With all of his savings and a will to succeed, Felix Milton ’14 almost immediately went from the University of Central Arkansas’ commencement stage to Los Angeles, California, to begin his career. The public relations graduate had been working for a national company in Little Rock and transferring to California felt, for him, like a great move.
The job transfer took longer than anticipated as he needed to meet certain California regulations that were not required in Arkansas. The process took more than six months.
“I moved out here with $3,200, and $3,200 in L.A. is not a lot of money at all,” Milton said.
When the transfer was complete, he learned that even though he had been an assistant manager in Arkansas, his new role would be part-time and nonmanagerial.
With the pay cut and dwindling savings, Milton began to rely on a side gig he had developed in college: designing clothing.
The Little Rock native would shop at resale clothing stores, buy inexpensive garments and then “upcycle” to sell. He began to do the same thing in Los Angeles, but he used the skills he learned as a public relations major at UCA to market his goods and skill level through social media.
“I was working out of my bedroom. I had my sewing machine, my embroidery machine,” he said. “On Instagram, I was posting all the time, hashtagging, and just trying to get my face out there.”
He used “LA wardrobe stylist,” “LA fashion designer” and other hashtags to get noticed, and it worked.
“After a while, I started gaining traction, and people started reaching out to me ‘Do you do alterations? Do you do custom? Do you do consignment pieces?’ Then people started to invite me to show sets, and I was able to build my rapport and contacts with the people at the shows.”
Fast forward 10 years and Milton is now the fashion designer and owner of ROPES Clothing. The name is an acronym that means “Respect other people’s edgy styles.” Through his business, Milton has worked with celebrities and stylists, on high-profile television and video shoots and partnered with global brands. He has contracts with CoolKicks — a Los Angeles-based casual and streetwear apparel and shoe store — and Shein, an online clothing retailer. At the time he spoke with UCA Magazine, he was working to establish a contract with an international work-wear apparel company.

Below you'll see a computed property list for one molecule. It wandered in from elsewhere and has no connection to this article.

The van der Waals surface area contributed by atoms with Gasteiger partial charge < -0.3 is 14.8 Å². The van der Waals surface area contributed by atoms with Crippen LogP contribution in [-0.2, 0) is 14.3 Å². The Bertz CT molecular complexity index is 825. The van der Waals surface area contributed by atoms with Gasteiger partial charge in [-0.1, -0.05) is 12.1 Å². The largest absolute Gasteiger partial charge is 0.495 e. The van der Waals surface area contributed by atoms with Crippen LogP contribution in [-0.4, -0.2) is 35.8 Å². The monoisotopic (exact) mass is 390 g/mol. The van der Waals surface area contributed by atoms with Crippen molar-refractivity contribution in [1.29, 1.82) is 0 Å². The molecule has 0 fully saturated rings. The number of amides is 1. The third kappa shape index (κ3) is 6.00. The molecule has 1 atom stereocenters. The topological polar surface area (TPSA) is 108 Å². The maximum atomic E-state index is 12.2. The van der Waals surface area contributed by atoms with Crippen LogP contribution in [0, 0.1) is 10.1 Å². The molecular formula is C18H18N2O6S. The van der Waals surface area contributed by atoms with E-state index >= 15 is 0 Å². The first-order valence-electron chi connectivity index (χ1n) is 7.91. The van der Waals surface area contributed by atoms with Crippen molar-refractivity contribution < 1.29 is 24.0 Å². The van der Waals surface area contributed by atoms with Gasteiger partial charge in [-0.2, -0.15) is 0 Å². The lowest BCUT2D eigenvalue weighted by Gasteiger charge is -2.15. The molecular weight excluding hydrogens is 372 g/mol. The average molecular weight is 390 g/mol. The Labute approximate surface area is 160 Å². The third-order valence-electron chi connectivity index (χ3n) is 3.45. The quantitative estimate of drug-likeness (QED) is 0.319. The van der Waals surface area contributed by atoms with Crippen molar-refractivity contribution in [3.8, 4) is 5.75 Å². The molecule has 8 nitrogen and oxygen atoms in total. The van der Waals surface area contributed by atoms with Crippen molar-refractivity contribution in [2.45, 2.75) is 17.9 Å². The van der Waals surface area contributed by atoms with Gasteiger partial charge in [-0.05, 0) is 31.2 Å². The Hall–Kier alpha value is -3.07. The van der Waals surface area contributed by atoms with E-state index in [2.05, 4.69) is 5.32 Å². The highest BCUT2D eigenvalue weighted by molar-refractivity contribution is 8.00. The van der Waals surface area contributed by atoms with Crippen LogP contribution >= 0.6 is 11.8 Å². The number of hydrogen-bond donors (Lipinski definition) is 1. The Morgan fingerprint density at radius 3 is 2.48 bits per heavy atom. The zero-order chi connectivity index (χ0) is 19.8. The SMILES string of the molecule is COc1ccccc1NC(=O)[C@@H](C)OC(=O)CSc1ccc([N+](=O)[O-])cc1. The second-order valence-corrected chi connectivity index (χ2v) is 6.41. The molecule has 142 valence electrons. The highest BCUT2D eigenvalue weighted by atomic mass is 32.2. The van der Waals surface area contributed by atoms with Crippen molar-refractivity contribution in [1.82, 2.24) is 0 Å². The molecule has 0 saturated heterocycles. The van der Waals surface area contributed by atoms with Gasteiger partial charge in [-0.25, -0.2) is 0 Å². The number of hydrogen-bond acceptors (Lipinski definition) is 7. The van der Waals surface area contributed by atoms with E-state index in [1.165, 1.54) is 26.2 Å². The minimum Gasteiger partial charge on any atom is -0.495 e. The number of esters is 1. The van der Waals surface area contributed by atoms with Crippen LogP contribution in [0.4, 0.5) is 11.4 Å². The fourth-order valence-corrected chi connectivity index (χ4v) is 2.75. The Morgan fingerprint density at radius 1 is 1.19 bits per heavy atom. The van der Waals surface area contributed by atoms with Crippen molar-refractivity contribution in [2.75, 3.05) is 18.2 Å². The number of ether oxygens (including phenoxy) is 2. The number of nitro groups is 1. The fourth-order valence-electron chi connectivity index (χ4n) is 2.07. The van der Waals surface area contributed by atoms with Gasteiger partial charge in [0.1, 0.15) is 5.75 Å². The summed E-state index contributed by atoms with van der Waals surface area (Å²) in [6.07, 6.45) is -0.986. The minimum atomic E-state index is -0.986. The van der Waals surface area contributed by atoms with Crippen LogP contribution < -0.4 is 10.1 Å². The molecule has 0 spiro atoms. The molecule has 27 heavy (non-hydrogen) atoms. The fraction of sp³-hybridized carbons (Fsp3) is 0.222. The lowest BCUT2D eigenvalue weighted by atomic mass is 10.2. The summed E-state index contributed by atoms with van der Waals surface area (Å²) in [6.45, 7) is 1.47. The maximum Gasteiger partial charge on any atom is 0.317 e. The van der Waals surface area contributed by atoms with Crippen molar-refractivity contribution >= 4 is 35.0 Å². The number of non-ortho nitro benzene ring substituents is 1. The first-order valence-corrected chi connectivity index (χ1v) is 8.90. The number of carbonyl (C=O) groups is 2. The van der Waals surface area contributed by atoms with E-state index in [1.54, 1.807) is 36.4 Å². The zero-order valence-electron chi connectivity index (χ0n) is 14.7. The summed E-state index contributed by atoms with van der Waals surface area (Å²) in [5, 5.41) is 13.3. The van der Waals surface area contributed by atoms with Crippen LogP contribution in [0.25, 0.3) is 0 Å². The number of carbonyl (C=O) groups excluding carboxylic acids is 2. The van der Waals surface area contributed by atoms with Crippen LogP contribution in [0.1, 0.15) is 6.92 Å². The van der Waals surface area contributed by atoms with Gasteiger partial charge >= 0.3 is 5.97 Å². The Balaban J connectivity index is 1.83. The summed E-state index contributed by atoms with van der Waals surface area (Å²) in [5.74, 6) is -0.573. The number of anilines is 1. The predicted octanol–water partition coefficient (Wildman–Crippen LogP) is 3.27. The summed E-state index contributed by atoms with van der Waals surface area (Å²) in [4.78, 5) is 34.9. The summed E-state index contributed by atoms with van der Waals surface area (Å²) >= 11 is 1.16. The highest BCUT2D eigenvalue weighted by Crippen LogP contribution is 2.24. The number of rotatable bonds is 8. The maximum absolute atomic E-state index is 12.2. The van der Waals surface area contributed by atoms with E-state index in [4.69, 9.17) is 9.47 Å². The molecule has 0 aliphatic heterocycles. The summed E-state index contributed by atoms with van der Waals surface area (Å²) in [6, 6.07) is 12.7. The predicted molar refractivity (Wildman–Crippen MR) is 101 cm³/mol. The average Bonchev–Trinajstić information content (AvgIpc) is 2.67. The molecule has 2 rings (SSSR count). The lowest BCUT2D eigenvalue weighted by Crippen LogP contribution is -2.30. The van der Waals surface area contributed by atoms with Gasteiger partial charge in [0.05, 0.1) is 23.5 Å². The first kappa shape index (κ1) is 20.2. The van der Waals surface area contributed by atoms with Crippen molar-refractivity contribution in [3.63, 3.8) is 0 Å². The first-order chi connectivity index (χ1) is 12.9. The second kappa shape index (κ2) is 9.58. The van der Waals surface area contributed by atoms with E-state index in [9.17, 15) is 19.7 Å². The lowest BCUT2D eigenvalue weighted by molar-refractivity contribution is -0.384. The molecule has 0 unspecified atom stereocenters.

He recently shared his story with UCA students and the larger community through a speaker series in the Office of Diversity and Community called “Networking with a Pro.” The series connects UCA alumni who are minority or from underrepresented groups back to current students through a panel or Q&A session.
Angela Jackson ’88, ’90, director of ODC, started the program in 2021 and works to host at least two sessions in fall and spring. The sessions feature minority alumni from technology, social media, entrepreneurship, legal, sales and several other career industries.
“Some of our attendees are in awe that former students who look like them have gone on to have extremely successful careers in the fashion industry as designers or consultants, become their own bosses or travel extensively after obtaining a degree from UCA,” Jackson said. “Some students seem to gain a renewed confidence in hearing the stories from alumni who are on a career path that does not match their degree.”
Besides Milton, other series speakers have included Dewan Clayborn ’12, president and CEO of the League City Regional Chamber of Commerce in Texas; Sage Raphael ’12, who works in sales for a Dubai-based health and beauty company; and Candace Stewart ’10, a social media consultant who formerly worked on the social team at Prada in New York and counts celebrities such as Beyoncé as a client.
After Milton’s presentation, the designer sent a box of sample clothes from Shein to UCA. Jackson shared the items with several campus students, who then took photographs of themselves and posted to social media, making sure to tag Milton for his generosity.
Ky’Shaun Bradford was one of those students. The senior from Arlington, Texas, is majoring in addiction studies with a focus on counseling. He plans to graduate in May and has been busy applying to and interviewing with graduate schools, he took time to attend Milton’s session at the suggestion of Jackson.
Bradford was familiar with Milton as they both were initiated to Kappa Alpha Psi through the Iota Gamma chapter on UCA’s campus; however, he was not fully aware of Milton’s accomplishments.
“As a student, we really don’t know where life is going to take us,” Bradford said. “It just shows that anything is possible as long as you put the best work in it, and you keep striving.”